KS Friday

On this KS Friday from studio melange, a moment to breathe and listen.

jacketrfthjpeg copyA few hours ago we loaded several large canvases into our car. They were from Duke Kruse’s studio. They are canvas stretched and prepared by Duke. They are blank, the canvas he never got to use before he passed. He was a gifted painter, a brilliant artist. I never met Duke,  but his son John [we call him 20] is most dear to me, a brother. 20 thought Duke would want me to have his canvas. I am moved to tears to be the recipient of this legacy.

When DeMarcus stopped painting, in the middle 90’s of his years, he gave me his brushes and his paint box. I drew all of Chicken Marsala, all of our Flawed Cartoons, all of Beaky’s books with nibs and handles that DeMarcus left for me. They are my treasures and make each image, each drawing that much more special.

Somehow I was fortunate enough to be the recipient of Tom’s story, the carrier of his legacy. Every day of my life I recognize in my bones that I carry a bit of Quinn’s vast wisdom in my marrow, his generous gift to me.

I am rich in Legacy. This sparkling river, this quietly moving piece from Kerri’s first album, always carries me directly to thoughts of my mentors and friends, to a sunset from the porch on the ranch, a room lined with books, yellow pads and red felt-tip pens, a studio with just a hint of turpentine and mineral spirits in the air.

LEGACY from the album RELEASED FROM THE HEART (track 12) iTunes

LEGACY from RELEASED FROM THE HEART (track 12) CDBaby

PURCHASE THE PHYSICAL CD: RELEASED FROM THE HEART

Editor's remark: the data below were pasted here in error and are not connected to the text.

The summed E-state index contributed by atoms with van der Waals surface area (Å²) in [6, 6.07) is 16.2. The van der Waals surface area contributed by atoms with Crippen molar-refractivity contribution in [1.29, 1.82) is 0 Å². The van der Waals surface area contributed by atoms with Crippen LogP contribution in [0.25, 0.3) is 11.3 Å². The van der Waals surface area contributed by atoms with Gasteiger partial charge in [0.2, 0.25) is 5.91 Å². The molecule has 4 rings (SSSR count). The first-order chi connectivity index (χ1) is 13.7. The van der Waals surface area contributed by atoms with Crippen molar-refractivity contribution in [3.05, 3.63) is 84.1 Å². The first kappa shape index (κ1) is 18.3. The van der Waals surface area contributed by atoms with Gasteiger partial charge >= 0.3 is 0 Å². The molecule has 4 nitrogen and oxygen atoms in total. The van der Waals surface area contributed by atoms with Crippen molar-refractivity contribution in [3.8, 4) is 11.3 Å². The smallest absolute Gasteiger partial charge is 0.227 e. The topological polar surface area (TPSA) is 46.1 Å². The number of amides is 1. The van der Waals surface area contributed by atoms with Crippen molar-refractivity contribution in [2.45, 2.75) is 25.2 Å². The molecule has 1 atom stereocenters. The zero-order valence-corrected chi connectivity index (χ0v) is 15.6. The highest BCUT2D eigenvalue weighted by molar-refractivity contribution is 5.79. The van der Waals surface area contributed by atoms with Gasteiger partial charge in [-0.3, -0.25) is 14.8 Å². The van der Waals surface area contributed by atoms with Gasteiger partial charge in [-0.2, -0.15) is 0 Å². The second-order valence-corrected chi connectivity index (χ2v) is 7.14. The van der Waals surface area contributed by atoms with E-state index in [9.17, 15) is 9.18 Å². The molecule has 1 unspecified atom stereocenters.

NEW! KS DESIGNS on society6.com

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Vintage tyoe LEGGINGS copy

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read Kerri’s thoughts on Legacy

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kerrianddavid.com

LEGACY from RELEASED FROM THE HEART ©️ 1995 kerri sherwood

Dance With The Fire

Screen Shot 2015-03-29 at 5.21.46 PMLast night was Duke’s (Richard Kruse’s) memorial art show. There was an abundance of food, wine, laughter and stories. The gallery was literally filled with his paintings, prints, and sculpture. He was prolific. His paint encrusted chair, draped with his paint spattered coat, sat empty before his easel; on the easel was a large sketch pad, a place for notes for Duke and his family. I watched people approach the chair, catching their breath before sitting to compose their thoughts in the very chair he’d occupied for decades to compose the paintings that lined the walls. The chair became sacred space, a bridge between worlds.

I did not know him but I felt an immediate kinship with his work. He was a figurative painter – as am I – and given to the mystic – as am I: he worked the figure to find the soul shining inside – as do I. It was a great treat to thumb through his sketchbook. The energy and freedom of his drawings took my breath away; this was a man who needed to make art. It was an imperative made visible. I found an even deeper kinship in his imperative.

It’s hard to explain to someone who is not filled with the fire, the inner necessity to draw, dance, make music,…. It is more than a want or desire. It can be ignored but withering is the price. If it is not honored it will consume. To someone who does not know this fire the making of art appears as an indulgence. To someone who burns with the fire, anything else is a distraction; they will construct their life patterns according to the necessity of the fire.

The myth of the suffering artist is perpetuated by non-artists. The only artists that suffer are those who ignore their gift. Most people, despite their rhetoric, fear the kind of freedom and energy evident in Duke’s sketchbook. Artists run at the unknown. They develop craft so they might relinquish control in order to dance with the fire. Too much investment in control (of self, of other, of circumstance) smothers the flame. By the stories I heard, by the power of his sketches, by the laughter his life evoked, I can only assume that Duke must have been a master of this fire-dance.